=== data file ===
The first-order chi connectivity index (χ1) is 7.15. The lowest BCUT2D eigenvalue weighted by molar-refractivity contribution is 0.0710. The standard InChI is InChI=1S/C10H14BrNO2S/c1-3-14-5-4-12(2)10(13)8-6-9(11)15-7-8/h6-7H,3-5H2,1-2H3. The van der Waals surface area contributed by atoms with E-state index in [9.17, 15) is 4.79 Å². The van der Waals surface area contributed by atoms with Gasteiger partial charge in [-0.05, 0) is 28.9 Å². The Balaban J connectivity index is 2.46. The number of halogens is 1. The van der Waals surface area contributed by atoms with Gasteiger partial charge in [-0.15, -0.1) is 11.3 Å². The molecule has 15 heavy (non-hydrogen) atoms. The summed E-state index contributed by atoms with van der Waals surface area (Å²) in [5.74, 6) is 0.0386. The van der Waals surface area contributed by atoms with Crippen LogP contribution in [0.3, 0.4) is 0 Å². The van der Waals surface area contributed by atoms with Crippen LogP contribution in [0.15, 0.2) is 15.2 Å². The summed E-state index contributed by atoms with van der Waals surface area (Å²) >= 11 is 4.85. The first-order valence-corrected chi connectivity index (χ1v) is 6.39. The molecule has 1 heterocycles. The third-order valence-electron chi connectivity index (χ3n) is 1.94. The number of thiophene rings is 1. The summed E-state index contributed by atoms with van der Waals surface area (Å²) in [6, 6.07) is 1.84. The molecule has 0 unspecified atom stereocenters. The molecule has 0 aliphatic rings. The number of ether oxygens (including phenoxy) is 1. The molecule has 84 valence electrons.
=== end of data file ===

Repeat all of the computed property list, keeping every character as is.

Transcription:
The first-order chi connectivity index (χ1) is 7.15. The lowest BCUT2D eigenvalue weighted by molar-refractivity contribution is 0.0710. The standard InChI is InChI=1S/C10H14BrNO2S/c1-3-14-5-4-12(2)10(13)8-6-9(11)15-7-8/h6-7H,3-5H2,1-2H3. The van der Waals surface area contributed by atoms with E-state index in [9.17, 15) is 4.79 Å². The van der Waals surface area contributed by atoms with Gasteiger partial charge in [-0.05, 0) is 28.9 Å². The Balaban J connectivity index is 2.46. The number of halogens is 1. The van der Waals surface area contributed by atoms with Gasteiger partial charge in [-0.15, -0.1) is 11.3 Å². The molecule has 15 heavy (non-hydrogen) atoms. The summed E-state index contributed by atoms with van der Waals surface area (Å²) in [5.74, 6) is 0.0386. The van der Waals surface area contributed by atoms with Crippen LogP contribution in [0.3, 0.4) is 0 Å². The van der Waals surface area contributed by atoms with Crippen LogP contribution in [0.15, 0.2) is 15.2 Å². The summed E-state index contributed by atoms with van der Waals surface area (Å²) >= 11 is 4.85. The first-order valence-corrected chi connectivity index (χ1v) is 6.39. The molecule has 1 heterocycles. The third-order valence-electron chi connectivity index (χ3n) is 1.94. The number of thiophene rings is 1. The summed E-state index contributed by atoms with van der Waals surface area (Å²) in [6, 6.07) is 1.84. The molecule has 0 unspecified atom stereocenters. The molecule has 0 aliphatic rings. The number of ether oxygens (including phenoxy) is 1. The molecule has 84 valence electrons.